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Home » Trending » Google Doodle honors LGBTQA+ rights activist Marsha P. Johnson to close out Pride month

Google Doodle honors LGBTQA+ rights activist Marsha P. Johnson to close out Pride month

This doodle illustrated by Los Angeles-based guest artist Rob Gilliam.

By Newsd
Published on :

June is the pride month and as this month is waiving off, Google chose to close out Pride month on a high note by honoring Marsha P. Johnson who was pioneer in LGBTQA+ rights activism.

Marsha P. Johnson was a self identified drag queen.

On this day in 2019, Marsha was posthumously honored as a grand marshal of the New York City Pride March.

Marsha P. Johnson was born Malcolm Michaels Jr. on August 24, 1945, in Elizabeth, New Jersey. After graduating high school in 1963, she moved to New York City’s Greenwich Village, a burgeoning cultural hub for LGBTQ+ people, where she legally changed her name to Marsha P. Johnson. Her middle initial—“P.”—allegedly stood for her response to those who questioned her gender: “Pay It No Mind.”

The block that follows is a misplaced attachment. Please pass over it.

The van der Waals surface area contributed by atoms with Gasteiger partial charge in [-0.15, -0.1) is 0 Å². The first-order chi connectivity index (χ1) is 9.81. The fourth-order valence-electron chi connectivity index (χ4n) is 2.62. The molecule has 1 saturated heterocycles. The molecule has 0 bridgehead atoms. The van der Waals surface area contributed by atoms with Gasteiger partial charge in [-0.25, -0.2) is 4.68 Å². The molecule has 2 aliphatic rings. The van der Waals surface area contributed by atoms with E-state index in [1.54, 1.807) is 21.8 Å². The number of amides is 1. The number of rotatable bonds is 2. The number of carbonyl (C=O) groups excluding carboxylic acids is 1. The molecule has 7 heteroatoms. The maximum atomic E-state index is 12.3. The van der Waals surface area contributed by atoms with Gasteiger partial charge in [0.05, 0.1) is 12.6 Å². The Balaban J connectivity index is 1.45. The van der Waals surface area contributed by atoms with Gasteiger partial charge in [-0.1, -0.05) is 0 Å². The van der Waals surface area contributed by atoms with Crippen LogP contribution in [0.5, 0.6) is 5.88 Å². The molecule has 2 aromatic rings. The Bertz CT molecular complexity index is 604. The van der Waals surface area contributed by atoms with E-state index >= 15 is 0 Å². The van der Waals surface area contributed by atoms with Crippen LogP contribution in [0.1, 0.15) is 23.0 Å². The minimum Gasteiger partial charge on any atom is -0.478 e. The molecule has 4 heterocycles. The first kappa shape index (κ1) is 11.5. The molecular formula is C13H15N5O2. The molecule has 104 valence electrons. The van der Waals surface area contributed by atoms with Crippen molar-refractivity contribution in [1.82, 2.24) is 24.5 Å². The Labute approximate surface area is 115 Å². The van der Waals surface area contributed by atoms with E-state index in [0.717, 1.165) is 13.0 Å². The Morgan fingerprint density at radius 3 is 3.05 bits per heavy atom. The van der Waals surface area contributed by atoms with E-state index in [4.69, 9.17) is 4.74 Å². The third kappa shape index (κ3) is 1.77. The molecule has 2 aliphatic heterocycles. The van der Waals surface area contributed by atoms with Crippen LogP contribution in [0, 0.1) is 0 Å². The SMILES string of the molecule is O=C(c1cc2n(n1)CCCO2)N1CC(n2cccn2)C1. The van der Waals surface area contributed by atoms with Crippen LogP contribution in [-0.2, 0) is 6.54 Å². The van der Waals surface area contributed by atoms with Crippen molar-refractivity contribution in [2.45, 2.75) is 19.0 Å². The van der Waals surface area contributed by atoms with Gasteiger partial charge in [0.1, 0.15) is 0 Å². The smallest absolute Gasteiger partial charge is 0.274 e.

A beloved and charismatic fixture in the LGBTQ+ community, Johnson is credited as one of the key leaders of the 1969 Stonewall uprising— widely regarded as a critical turning point for the international LGBTQ+ rights movement. The following year, she founded the Street Transvestite (now Transgender) Action Revolutionaries (STAR) with fellow transgender activist Sylvia Rivera. STAR was the first organization in the US to be led by a trans woman of color and was the first to open North America’s first shelter for LGBTQ+ youth.

In 2019, New York City announced plans to erect statues of Johnson and Rivera in Greenwich Village, which will be one of the world’s first monuments in honor of transgender people.

This doodle illustrated by Los Angeles-based guest artist Rob Gilliam.

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